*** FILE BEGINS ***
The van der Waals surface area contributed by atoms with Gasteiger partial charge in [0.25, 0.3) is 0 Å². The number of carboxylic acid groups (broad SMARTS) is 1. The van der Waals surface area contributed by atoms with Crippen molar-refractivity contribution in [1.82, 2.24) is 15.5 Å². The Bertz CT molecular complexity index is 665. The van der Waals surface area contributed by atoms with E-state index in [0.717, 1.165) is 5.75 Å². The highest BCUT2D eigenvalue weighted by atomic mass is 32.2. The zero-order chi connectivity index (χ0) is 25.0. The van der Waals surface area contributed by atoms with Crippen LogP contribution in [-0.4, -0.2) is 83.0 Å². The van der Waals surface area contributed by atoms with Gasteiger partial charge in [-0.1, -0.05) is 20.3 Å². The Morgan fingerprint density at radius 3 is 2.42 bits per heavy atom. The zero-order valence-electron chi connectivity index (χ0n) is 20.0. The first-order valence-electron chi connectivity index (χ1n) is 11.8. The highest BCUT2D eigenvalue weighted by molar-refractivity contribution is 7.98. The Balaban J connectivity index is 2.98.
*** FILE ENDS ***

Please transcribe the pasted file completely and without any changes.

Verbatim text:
The van der Waals surface area contributed by atoms with Gasteiger partial charge in [0.25, 0.3) is 0 Å². The number of carboxylic acid groups (broad SMARTS) is 1. The van der Waals surface area contributed by atoms with Crippen molar-refractivity contribution in [1.82, 2.24) is 15.5 Å². The Bertz CT molecular complexity index is 665. The van der Waals surface area contributed by atoms with E-state index in [0.717, 1.165) is 5.75 Å². The highest BCUT2D eigenvalue weighted by atomic mass is 32.2. The zero-order chi connectivity index (χ0) is 25.0. The van der Waals surface area contributed by atoms with Crippen LogP contribution in [-0.4, -0.2) is 83.0 Å². The van der Waals surface area contributed by atoms with Gasteiger partial charge in [-0.1, -0.05) is 20.3 Å². The Morgan fingerprint density at radius 3 is 2.42 bits per heavy atom. The zero-order valence-electron chi connectivity index (χ0n) is 20.0. The first-order valence-electron chi connectivity index (χ1n) is 11.8. The highest BCUT2D eigenvalue weighted by molar-refractivity contribution is 7.98. The Balaban J connectivity index is 2.98.